The news of the "shooting" even made the venerable London Times, yesterday. The Times noted that after the first Seigenthaler scandal broke, the now "deceased" Jimmy Wales had, as he has so often, promised to tighten up a few nuts and bolts in the "encyclopedia's" editorial processes.

He certainly had his work cut out.

"A cursory search today suggested that these procedures - which require contributors to register basic details before posting articles - were being defeated by a relentless wave of vandals, apparently co-ordinating their assaults from a series of chatrooms dedicated to its demise."

"The loss of credibility has caused commentators to question whether Wikipedia is destined to follow the LA Times's doomed experiment in unrestricted internet comment, Wikitorial, which had to be closed down after just two days under a bombardment of pornographic postings."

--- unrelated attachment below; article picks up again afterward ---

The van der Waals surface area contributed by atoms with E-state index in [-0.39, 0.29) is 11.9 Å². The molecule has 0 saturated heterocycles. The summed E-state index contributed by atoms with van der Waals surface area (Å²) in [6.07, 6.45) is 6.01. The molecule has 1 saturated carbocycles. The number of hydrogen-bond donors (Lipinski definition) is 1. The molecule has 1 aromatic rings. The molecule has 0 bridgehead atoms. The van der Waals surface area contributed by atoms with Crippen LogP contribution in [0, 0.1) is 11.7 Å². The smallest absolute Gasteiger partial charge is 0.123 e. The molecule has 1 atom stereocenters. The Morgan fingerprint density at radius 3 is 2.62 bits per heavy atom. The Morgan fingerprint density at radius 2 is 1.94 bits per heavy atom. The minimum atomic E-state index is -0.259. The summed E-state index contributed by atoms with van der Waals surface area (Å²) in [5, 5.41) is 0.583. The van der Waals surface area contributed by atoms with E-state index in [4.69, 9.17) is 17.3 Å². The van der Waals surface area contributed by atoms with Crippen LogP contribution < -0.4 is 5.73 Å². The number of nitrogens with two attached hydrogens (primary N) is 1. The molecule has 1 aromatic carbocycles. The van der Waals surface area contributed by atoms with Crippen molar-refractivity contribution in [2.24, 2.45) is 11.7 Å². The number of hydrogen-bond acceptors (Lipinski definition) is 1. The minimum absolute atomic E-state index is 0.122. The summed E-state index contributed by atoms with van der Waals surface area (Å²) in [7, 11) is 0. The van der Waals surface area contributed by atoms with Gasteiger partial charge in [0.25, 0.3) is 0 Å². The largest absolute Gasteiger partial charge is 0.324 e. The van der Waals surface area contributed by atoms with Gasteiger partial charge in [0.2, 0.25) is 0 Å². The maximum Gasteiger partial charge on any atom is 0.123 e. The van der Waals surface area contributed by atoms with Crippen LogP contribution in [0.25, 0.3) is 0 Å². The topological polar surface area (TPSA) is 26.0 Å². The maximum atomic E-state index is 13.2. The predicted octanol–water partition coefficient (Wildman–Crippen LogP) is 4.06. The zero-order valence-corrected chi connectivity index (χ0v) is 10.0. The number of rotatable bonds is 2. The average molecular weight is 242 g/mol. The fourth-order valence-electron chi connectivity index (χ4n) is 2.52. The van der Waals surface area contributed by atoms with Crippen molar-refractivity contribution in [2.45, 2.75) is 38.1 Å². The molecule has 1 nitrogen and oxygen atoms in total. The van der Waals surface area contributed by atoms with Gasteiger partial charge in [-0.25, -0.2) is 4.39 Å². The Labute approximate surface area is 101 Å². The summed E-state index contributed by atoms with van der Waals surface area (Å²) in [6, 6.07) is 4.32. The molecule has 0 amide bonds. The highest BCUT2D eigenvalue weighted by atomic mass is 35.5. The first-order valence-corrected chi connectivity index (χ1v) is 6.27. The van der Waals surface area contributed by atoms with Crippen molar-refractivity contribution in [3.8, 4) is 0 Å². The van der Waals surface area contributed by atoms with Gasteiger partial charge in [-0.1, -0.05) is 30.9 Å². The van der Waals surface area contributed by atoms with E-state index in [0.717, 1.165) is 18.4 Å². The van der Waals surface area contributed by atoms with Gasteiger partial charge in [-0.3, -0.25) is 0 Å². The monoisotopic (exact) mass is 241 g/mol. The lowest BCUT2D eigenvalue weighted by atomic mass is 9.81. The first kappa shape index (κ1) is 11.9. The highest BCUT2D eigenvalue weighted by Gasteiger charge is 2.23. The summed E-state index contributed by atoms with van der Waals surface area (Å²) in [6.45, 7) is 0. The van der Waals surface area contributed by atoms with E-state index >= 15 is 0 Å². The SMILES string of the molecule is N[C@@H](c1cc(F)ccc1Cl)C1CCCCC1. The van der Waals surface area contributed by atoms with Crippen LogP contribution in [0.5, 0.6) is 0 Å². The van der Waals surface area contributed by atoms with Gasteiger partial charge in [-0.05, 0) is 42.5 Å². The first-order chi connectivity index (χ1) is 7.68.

Is nothing sacred?

So is Wikipedia a source of reference, or just a great big game?

Speaking to The Register last month, former Britannica editor Bob McHenry charictarized Wikipedia as a game, one of many multiplayer shoot-em-up games that have been made popular by the spread of networked computers.

"It's got the public playing the encyclopedia game," he told us recently. "It's also like playing a game in the sense that playing it has no consequences. If something goes wrong, you just restart. No problem!" he said.

For the record, The Register must note that the ubermeister of Wikipedia appears to be alive and well

The "news" of his death consisted of a random edit to his own, particularly fulsome entry on the encyclopedia he helped create. ®

Photo of WIkipedia edit of Jimbo's death

Update: A reader writes -